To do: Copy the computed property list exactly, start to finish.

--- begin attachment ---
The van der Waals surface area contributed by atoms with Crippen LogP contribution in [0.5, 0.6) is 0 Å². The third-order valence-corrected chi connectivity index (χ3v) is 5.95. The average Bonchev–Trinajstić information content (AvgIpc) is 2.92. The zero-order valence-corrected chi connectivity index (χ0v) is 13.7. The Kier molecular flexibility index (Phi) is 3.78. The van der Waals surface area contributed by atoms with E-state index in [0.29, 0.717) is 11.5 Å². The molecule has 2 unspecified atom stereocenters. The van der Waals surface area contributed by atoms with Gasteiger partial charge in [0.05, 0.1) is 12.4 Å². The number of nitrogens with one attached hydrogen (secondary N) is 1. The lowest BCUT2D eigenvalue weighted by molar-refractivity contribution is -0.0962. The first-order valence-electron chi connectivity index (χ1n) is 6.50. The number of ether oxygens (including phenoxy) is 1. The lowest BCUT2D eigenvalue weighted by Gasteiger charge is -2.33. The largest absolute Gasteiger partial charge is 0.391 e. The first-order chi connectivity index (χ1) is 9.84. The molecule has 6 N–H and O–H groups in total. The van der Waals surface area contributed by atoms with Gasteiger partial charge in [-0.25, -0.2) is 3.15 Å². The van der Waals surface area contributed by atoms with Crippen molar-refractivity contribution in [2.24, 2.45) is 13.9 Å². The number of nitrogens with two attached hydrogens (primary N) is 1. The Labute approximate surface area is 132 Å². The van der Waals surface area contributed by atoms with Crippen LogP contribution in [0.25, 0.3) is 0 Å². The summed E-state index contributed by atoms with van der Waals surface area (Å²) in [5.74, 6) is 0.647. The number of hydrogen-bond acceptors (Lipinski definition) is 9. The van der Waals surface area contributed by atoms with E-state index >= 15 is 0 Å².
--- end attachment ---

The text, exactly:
The van der Waals surface area contributed by atoms with Crippen LogP contribution in [0.5, 0.6) is 0 Å². The third-order valence-corrected chi connectivity index (χ3v) is 5.95. The average Bonchev–Trinajstić information content (AvgIpc) is 2.92. The zero-order valence-corrected chi connectivity index (χ0v) is 13.7. The Kier molecular flexibility index (Phi) is 3.78. The van der Waals surface area contributed by atoms with E-state index in [0.29, 0.717) is 11.5 Å². The molecule has 2 unspecified atom stereocenters. The van der Waals surface area contributed by atoms with Gasteiger partial charge in [0.05, 0.1) is 12.4 Å². The number of nitrogens with one attached hydrogen (secondary N) is 1. The lowest BCUT2D eigenvalue weighted by molar-refractivity contribution is -0.0962. The first-order valence-electron chi connectivity index (χ1n) is 6.50. The number of ether oxygens (including phenoxy) is 1. The lowest BCUT2D eigenvalue weighted by Gasteiger charge is -2.33. The largest absolute Gasteiger partial charge is 0.391 e. The first-order chi connectivity index (χ1) is 9.84. The molecule has 6 N–H and O–H groups in total. The van der Waals surface area contributed by atoms with Gasteiger partial charge in [-0.25, -0.2) is 3.15 Å². The van der Waals surface area contributed by atoms with Crippen molar-refractivity contribution in [2.24, 2.45) is 13.9 Å². The number of nitrogens with two attached hydrogens (primary N) is 1. The Labute approximate surface area is 132 Å². The van der Waals surface area contributed by atoms with Crippen LogP contribution in [0.25, 0.3) is 0 Å². The summed E-state index contributed by atoms with van der Waals surface area (Å²) in [5.74, 6) is 0.647. The number of hydrogen-bond acceptors (Lipinski definition) is 9. The van der Waals surface area contributed by atoms with E-state index >= 15 is 0 Å².